As much as Marcahuasi has been visited over the years and is known to the public, surprisingly little scientific research has been conducted on the plateau to determine the origin of the megaliths and mysterious monuments that represent a variety of anthropomorphic and zoomorphic figures.
The Original Researcher, Daniel Ruzo
Daniel Ruzo was the first to conduct research in the 1950s, using the land surveying equipment of the time. Given the challenges of the terrain for that equipment and the fact that he was looking only at the largest monuments and not the markers we know about now, his results were not sufficient evidence to conclude there was human involvement in the creation of the monuments.
Until I (Luis Ruzo, Daniel’s son), became involved there has not been a single serious attempt to consider the purpose or significance of the formations at Marcahuasi.
The New Generation
Now that we have access to new technology such as GPS (geo-positioning satellites) and drones, and we understand more about the markers, I have a renewed interest in learning the origins of Marcahuasi’s creation and have created The Association for the Study of Traditional Sciences and Arts (known as ECYART from its initials in Spanish) with the goal of conducting scientifically based studies of the Marcahuasi plateau.
The ECYART Team
At present, the team supported by ECYART includes:
Dr. Luis Octavio Ruzo
Dr. Ruzo is an environmental chemist originally based at the University of California, Berkeley. He founded PTRL Laboratories, which is now a Division of EAG, Inc., where he is currently a Senior Scientific Advisor.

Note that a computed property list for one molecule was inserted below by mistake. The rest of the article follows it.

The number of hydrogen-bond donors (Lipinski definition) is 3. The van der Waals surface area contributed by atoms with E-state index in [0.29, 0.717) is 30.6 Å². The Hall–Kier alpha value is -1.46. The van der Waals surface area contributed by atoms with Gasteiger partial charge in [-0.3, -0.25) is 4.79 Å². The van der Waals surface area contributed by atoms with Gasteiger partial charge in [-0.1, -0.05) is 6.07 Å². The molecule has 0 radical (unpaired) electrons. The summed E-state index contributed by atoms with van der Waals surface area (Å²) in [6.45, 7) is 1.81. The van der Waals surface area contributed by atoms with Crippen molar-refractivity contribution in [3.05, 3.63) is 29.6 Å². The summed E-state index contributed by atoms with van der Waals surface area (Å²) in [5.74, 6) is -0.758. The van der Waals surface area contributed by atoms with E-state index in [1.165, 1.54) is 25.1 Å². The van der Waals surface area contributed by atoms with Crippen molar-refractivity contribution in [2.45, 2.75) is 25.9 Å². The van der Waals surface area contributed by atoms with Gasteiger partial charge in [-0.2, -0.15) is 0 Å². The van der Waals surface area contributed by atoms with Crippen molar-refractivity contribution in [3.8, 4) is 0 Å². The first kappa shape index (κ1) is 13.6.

He is also a Visiting Professor and Director of the Distinguished Visitor Program at UNALM (National Agricultural University of Peru) and Director and Founder of ECYART (Institute for the Study of Traditional Arts and Sciences, Lima, Peru).
Javier Ruzo is a widely recognized Peruvian painter, writer, and photographer. In addition to his work as a visual artist, he published a poetry book El Cántaro Vacío and a culinary research book Tuna: The King of the Sea.
We are continually working with graduate students to collect and analyze data. Please reach out if you’re interested.
Marcahuasi Research Collaborations
At present, two archaeological research groups are collaborating with our efforts.
Professor David Carballo at Boston University is conducting azimuth to explore the possibility that the alignments of markers and monuments point to significant sections of the horizon, such as sun rises and settings at the solstices and equinoxes.
Professor Luis Jaime Castillo at the Catholic University in Lima (PUCP) completed the first drone mapping (orthophotos) of the plateau in 2017. He will now obtain highly accurate geo-references for the markers already studied as well as begin the geo-referencing of the southern part of Marcahuasi.
Marcahuasi Research Funding
Our research is partly funded by the Association for the Study of Traditional Arts and Sciences (ECYART) and by Luis Ruzo directly.
Interested in collaborating with our team? Please reach out.